Detoxing is so different for everyone. One of the things I found (even after moving on to full GAPS) was that I would feel really great for a week or so, then plummet. Symptoms would return with what seemed like a vengeance. Our naturopath called these “healing episodes” — she said that as the body uncovers new toxins, the body has to deal with them, and it can make all the symptoms come back. It can be very confusing and frustrating — the episodes can last 7-10 days — especially when the diet alone is already hard. But after my 30-day intro and now 7 months on the diet, my “healing episodes” are much less frequent. I’ve felt steadily good now for over a month.

    Thanks for sharing your journal!

    • says

      Also meant to mention: I had very low-energy, but couldn’t add yogurt because milk was a big problem for me. So I started juicing late in stage 1, and it helped a ton with my blood-sugar balance.

      • says

        Thanks for sharing your experience, Katy. I liked hearing your naturopath’s description of the “healing episodes”. And I’m really glad you’re doing so well. :)

  4. says

    Thanks for this, it always helps to see how different people do on intro. We haven’t gotten into it yet but I know carbs would be an issue for me as I has declined health from a 2 year low carb stint. Wouldn’t want to repeat that damage!

  5. jan says


    I thought one had to do the diet for a few yrs., but you mention about possibly stopping in a few months. Is this because you have been eating a healthy diet already for a long time?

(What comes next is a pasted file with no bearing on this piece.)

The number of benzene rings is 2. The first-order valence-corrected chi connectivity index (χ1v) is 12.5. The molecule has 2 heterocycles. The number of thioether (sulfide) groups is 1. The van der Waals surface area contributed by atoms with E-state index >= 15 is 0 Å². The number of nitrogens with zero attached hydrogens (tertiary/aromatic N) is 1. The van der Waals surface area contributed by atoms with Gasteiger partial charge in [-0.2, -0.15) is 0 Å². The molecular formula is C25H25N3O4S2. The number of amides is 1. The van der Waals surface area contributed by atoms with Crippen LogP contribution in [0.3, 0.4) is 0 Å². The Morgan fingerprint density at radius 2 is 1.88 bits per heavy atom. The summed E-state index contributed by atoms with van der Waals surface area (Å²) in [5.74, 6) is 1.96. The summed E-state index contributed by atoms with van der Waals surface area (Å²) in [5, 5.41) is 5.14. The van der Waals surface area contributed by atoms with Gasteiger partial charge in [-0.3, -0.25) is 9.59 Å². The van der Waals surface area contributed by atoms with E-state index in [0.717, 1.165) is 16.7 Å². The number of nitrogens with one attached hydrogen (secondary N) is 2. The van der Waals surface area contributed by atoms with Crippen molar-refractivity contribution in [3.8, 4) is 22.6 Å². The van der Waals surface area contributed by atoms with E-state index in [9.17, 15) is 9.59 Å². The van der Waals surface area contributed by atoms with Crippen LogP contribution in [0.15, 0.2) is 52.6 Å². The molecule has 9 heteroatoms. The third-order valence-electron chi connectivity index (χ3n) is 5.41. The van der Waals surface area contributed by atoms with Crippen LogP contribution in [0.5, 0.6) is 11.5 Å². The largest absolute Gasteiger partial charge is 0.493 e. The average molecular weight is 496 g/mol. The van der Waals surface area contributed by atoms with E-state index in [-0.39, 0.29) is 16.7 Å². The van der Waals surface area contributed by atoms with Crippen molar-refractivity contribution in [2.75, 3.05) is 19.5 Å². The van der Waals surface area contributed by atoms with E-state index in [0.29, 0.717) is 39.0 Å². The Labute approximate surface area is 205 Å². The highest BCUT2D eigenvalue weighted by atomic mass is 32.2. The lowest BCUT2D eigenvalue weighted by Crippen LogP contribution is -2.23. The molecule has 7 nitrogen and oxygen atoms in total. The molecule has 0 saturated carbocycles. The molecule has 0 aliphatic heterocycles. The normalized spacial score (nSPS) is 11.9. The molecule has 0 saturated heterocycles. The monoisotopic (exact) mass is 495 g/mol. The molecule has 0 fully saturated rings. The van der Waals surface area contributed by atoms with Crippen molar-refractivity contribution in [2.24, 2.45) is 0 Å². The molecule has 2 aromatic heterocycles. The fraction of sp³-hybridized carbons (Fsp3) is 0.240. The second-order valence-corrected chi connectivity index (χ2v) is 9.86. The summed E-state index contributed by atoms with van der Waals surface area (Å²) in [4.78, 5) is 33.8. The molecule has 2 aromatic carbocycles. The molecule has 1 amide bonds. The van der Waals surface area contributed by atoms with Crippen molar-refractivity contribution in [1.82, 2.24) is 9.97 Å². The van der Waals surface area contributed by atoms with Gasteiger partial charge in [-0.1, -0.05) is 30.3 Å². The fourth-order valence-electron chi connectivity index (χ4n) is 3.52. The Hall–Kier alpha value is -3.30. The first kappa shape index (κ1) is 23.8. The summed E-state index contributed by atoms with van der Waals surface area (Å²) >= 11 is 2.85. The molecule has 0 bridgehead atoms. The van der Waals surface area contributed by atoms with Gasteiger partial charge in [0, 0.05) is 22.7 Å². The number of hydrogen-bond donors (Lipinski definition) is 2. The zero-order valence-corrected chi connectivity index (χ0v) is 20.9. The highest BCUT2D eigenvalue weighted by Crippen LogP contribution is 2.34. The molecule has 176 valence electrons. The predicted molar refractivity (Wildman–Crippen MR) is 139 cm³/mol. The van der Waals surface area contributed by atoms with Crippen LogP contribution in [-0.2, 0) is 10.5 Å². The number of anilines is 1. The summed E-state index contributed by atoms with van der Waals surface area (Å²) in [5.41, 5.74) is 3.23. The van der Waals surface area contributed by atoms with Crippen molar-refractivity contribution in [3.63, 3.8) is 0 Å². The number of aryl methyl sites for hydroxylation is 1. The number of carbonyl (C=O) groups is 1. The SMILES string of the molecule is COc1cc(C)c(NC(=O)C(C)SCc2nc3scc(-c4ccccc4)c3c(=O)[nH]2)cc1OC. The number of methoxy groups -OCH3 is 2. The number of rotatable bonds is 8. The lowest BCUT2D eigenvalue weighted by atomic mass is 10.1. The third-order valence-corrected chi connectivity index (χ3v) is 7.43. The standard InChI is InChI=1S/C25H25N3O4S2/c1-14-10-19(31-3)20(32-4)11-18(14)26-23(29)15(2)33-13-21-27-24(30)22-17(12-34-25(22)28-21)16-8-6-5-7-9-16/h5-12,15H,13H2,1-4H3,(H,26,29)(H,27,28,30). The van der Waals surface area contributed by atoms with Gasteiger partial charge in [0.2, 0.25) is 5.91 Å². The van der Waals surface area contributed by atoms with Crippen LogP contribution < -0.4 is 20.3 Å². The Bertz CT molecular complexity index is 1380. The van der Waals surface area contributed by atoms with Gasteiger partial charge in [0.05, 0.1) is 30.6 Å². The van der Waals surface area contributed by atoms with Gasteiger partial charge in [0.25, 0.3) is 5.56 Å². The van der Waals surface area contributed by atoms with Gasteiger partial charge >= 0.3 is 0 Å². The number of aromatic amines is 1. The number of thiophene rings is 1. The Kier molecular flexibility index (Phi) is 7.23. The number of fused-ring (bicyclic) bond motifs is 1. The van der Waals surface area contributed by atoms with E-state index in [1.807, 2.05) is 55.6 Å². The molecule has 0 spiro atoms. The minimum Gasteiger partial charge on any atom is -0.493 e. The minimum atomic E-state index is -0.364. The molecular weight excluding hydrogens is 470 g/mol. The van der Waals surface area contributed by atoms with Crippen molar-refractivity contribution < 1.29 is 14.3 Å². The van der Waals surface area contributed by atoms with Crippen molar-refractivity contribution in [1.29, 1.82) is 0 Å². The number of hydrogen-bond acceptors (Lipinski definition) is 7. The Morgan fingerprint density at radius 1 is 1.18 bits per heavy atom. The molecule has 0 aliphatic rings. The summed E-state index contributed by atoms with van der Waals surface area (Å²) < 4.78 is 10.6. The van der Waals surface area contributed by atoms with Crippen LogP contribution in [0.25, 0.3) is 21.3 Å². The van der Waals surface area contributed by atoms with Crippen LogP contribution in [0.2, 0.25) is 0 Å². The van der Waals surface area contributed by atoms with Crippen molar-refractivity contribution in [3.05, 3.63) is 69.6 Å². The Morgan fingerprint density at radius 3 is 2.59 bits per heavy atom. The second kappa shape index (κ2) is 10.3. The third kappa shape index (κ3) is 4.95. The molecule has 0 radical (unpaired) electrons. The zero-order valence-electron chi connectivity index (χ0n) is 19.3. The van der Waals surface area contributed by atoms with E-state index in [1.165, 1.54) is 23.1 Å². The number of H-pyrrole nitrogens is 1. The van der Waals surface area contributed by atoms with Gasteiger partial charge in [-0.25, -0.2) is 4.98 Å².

I don’t know very much about GAPS, but I know I haven’t much will power. I do pray about it, but… The intro sounds very hard. Is it necessary?

    • Danielle says

      The intro is hard, and we stopped after 2 days and went straight to full GAPS. However, intro now seems much more doable, and I am ready to start it again once some stressful life circumstances even out. Doing full GAPS first gives you some practice time. My son has severe eczema, which seems to be responding to the diet; but he has such terrible flares (which could be reaction or die-off) that I am convinced that the intro really IS going to be necessary to heal his leaky gut. I’ts been several months on the full diet, and not enough healing has occurred. The book says that, while some people do fine going straight to full GAPS, some will have lingering symptoms if they do not do intro first. I think my son is one of those people.